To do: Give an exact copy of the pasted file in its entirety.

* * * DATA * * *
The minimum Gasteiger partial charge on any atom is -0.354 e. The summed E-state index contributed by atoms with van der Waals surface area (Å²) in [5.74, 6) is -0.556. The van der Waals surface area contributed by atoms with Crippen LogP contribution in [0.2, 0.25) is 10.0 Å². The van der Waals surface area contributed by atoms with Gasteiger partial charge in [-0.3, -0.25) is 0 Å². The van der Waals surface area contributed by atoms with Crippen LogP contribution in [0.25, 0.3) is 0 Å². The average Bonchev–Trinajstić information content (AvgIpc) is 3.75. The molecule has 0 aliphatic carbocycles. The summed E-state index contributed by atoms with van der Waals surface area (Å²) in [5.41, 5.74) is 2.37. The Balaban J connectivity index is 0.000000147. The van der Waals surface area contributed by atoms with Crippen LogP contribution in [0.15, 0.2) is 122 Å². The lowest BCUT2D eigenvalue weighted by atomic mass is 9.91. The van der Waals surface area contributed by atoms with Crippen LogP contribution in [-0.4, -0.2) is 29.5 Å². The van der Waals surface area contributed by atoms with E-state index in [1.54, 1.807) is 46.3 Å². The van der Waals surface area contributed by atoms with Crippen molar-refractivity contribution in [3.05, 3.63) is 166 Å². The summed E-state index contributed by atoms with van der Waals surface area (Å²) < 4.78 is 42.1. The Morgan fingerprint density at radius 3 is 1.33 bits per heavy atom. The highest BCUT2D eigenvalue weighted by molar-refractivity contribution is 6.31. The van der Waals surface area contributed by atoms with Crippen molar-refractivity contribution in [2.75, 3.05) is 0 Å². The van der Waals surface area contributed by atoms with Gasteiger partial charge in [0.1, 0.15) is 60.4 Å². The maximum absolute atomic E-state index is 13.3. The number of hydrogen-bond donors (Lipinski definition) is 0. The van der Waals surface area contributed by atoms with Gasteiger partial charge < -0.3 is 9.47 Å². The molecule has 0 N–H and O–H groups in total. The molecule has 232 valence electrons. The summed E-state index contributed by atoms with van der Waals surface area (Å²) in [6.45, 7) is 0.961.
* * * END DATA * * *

The minimum Gasteiger partial charge on any atom is -0.354 e. The summed E-state index contributed by atoms with van der Waals surface area (Å²) in [5.74, 6) is -0.556. The van der Waals surface area contributed by atoms with Crippen LogP contribution in [0.2, 0.25) is 10.0 Å². The van der Waals surface area contributed by atoms with Gasteiger partial charge in [-0.3, -0.25) is 0 Å². The van der Waals surface area contributed by atoms with Crippen LogP contribution in [0.25, 0.3) is 0 Å². The average Bonchev–Trinajstić information content (AvgIpc) is 3.75. The molecule has 0 aliphatic carbocycles. The summed E-state index contributed by atoms with van der Waals surface area (Å²) in [5.41, 5.74) is 2.37. The Balaban J connectivity index is 0.000000147. The van der Waals surface area contributed by atoms with Crippen LogP contribution in [0.15, 0.2) is 122 Å². The lowest BCUT2D eigenvalue weighted by atomic mass is 9.91. The van der Waals surface area contributed by atoms with Crippen LogP contribution in [-0.4, -0.2) is 29.5 Å². The van der Waals surface area contributed by atoms with E-state index in [1.54, 1.807) is 46.3 Å². The van der Waals surface area contributed by atoms with Crippen molar-refractivity contribution in [3.05, 3.63) is 166 Å². The summed E-state index contributed by atoms with van der Waals surface area (Å²) < 4.78 is 42.1. The Morgan fingerprint density at radius 3 is 1.33 bits per heavy atom. The highest BCUT2D eigenvalue weighted by molar-refractivity contribution is 6.31. The van der Waals surface area contributed by atoms with Crippen molar-refractivity contribution in [2.75, 3.05) is 0 Å². The van der Waals surface area contributed by atoms with Gasteiger partial charge in [0.1, 0.15) is 60.4 Å². The maximum absolute atomic E-state index is 13.3. The number of hydrogen-bond donors (Lipinski definition) is 0. The van der Waals surface area contributed by atoms with Gasteiger partial charge < -0.3 is 9.47 Å². The molecule has 0 N–H and O–H groups in total. The molecule has 232 valence electrons. The summed E-state index contributed by atoms with van der Waals surface area (Å²) in [6.45, 7) is 0.961.